The Irish word "céili" is used to describe an informal evening of traditional Irish music and dancing. Irish step-dancing is performed mostly with the legs and feet while the arms hang stiffly at the side. The traditional Irish dress for Irish female dancers are copies of the traditional Irish peasant dress and feature elaborate Gaelic designs. The shoes are similar to ballet shoes which are laced over the feet and the ankles. The male's costume is less elaborate, with them wearing plain kilts or pants and jackets, and folded cloaks that hang from the shoulders, called brats. RiverDance and Lord of the Dance have brought international acclaim to Irish music and dance. RiverDance is an exciting performance of music, dancing and singing. The performance depicts the evolution of Irish culture and its influence on other cultures through immigration during the potato famine. The Lord of the Dance is an outstanding dance performance and a celebration of the Celtic heritage.

Drinking is an important part of the Irish culture. Locals come into enjoy a pint, "crac" (humorous conversation), and gossip with their neighbors. All members of the community are allowed into pubs, it is common to see families eating there at meal times. Traditional Irish music and dancing are regular at pubs along with the storytelling of legends. Alcohol production and exportation is one of the oldest industries and has helped Ireland in their economic growth.

Ireland's national holiday is St. Patrick's Day, celebrated on March 17. St. Patrick is Ireland's saint and his feast day has become a special occasion, not only for Irish people but for many other people as well, for thousands of people In Ireland, the day begins with church services. Later in the day, parades are held all over. The principal parade takes place in Dublin. Easter Sunday is celebrated with church services, followed by festive family meals. Children boil and decorate eggs and have contests to see who can eat the most eggs.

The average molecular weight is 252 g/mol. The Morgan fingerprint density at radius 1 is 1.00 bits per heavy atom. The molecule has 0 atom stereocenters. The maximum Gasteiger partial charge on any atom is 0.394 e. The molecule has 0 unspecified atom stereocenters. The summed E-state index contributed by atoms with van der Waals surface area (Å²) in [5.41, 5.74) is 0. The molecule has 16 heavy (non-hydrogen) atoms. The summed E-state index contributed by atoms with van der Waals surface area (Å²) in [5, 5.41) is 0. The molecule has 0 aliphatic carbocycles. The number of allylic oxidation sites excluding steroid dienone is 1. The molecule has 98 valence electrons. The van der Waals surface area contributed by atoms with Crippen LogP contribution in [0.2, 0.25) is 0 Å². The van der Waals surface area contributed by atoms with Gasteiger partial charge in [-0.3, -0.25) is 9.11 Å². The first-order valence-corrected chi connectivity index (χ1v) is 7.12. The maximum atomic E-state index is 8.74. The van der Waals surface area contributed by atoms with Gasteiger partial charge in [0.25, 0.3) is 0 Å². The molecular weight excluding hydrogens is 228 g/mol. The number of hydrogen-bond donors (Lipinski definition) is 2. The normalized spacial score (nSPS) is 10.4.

Attractions & landmarks

Navan Fort

Navan Fort is the most important archaeological and historical site in Northern Ireland. The hilltop enclosure and ritual site is also known by its ancient Irish name, Emain Macha. It was constructed around 95 BC, and it is recorded in the Ulster Cycle and other Irish legends as once being a major centre of power in what today is County Armagh, the capital of the Ulaidh. There is free access to the fort but to appreciate the site's history it is best to go into the navan centre. Another attraction in Armagh City include the Planetarium, which was set up to educate and entertain visitors with insights into the mysteries of space. Armagh City is also full of quaint little georgain streets.

The southern shores of Lough Neagh and the nearby Craigavon lakes, are popular for watersports, fishing and bird watching. Lough Neagh in particular is the largest lake in Ireland and Britain with an area of 392 sq km (151 sq miles). It supplies 40% of its water used in Northern Ireland.

The Cliffs of Moher are another top Irish landmark destination. Travelers brave the cold and fog all for the sake of seeing the famous cliffs overlooking the wild Atlantic Ocean. The cliffs are located in County Clare and rise more than 214 m (700 ft) at their highest point.

The capital, Dublin has many landmarks and monuments dating back hundreds of years. One of the oldest is Dublin Castle, which was first founded as a major defensive work on the orders of King John of England in the United Kingdom in 1204. Dublin's St. Patrick's Cathedral is another historic Irish institution. This famous church was founded in 1191 and sees more than 300,000 visitors a year. Other popular landmarks and monuments include the Spire of Dublin, the Mansion House, the Anna Livia monument, the Molly Malone statue, Christ Church Cathedral, St Patrick's Cathedral, Saint Francis Xavier Church on Upper Gardiner Street near Mountjoy Square, The Custom House, and Áras an Uachtaráin. The Poolbeg Towers are also iconic features of Dublin and are visible in many spots around the city.